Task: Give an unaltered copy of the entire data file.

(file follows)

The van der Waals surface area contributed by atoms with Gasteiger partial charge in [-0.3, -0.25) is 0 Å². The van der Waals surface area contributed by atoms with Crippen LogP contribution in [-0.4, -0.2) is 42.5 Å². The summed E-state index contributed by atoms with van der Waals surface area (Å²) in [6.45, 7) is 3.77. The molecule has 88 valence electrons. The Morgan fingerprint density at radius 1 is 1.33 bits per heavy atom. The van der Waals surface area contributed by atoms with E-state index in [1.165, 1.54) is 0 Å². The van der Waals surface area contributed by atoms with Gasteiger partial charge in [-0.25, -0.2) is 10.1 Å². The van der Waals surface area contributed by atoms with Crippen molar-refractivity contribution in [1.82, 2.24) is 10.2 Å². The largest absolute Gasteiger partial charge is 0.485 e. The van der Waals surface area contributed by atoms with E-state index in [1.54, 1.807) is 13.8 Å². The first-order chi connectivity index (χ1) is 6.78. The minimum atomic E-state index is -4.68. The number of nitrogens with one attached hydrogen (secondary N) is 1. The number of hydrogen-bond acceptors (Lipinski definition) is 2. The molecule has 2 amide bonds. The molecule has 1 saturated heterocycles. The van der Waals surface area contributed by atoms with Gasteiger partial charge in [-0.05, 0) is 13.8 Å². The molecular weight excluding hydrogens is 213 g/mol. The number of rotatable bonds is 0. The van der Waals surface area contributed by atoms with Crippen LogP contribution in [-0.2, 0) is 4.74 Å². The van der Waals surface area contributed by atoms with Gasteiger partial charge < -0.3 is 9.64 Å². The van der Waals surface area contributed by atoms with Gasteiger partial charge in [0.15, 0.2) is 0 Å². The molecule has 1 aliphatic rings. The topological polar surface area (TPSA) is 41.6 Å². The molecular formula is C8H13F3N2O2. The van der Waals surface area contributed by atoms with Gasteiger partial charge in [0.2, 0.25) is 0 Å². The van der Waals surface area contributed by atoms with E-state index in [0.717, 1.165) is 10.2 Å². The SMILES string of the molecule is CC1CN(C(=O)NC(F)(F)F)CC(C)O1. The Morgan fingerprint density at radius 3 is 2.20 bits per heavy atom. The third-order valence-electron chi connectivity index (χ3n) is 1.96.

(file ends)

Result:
The van der Waals surface area contributed by atoms with Gasteiger partial charge in [-0.3, -0.25) is 0 Å². The van der Waals surface area contributed by atoms with Crippen LogP contribution in [-0.4, -0.2) is 42.5 Å². The summed E-state index contributed by atoms with van der Waals surface area (Å²) in [6.45, 7) is 3.77. The molecule has 88 valence electrons. The Morgan fingerprint density at radius 1 is 1.33 bits per heavy atom. The van der Waals surface area contributed by atoms with E-state index in [1.165, 1.54) is 0 Å². The van der Waals surface area contributed by atoms with Gasteiger partial charge in [-0.25, -0.2) is 10.1 Å². The van der Waals surface area contributed by atoms with Crippen molar-refractivity contribution in [1.82, 2.24) is 10.2 Å². The largest absolute Gasteiger partial charge is 0.485 e. The van der Waals surface area contributed by atoms with E-state index in [1.54, 1.807) is 13.8 Å². The first-order chi connectivity index (χ1) is 6.78. The minimum atomic E-state index is -4.68. The number of nitrogens with one attached hydrogen (secondary N) is 1. The number of hydrogen-bond acceptors (Lipinski definition) is 2. The molecule has 2 amide bonds. The molecule has 1 saturated heterocycles. The van der Waals surface area contributed by atoms with Gasteiger partial charge in [-0.05, 0) is 13.8 Å². The molecular weight excluding hydrogens is 213 g/mol. The number of rotatable bonds is 0. The van der Waals surface area contributed by atoms with Crippen LogP contribution in [-0.2, 0) is 4.74 Å². The van der Waals surface area contributed by atoms with Gasteiger partial charge < -0.3 is 9.64 Å². The van der Waals surface area contributed by atoms with Gasteiger partial charge in [0.15, 0.2) is 0 Å². The molecule has 1 aliphatic rings. The topological polar surface area (TPSA) is 41.6 Å². The molecular formula is C8H13F3N2O2. The van der Waals surface area contributed by atoms with Gasteiger partial charge in [0.2, 0.25) is 0 Å². The van der Waals surface area contributed by atoms with E-state index in [0.717, 1.165) is 10.2 Å². The SMILES string of the molecule is CC1CN(C(=O)NC(F)(F)F)CC(C)O1. The Morgan fingerprint density at radius 3 is 2.20 bits per heavy atom. The third-order valence-electron chi connectivity index (χ3n) is 1.96.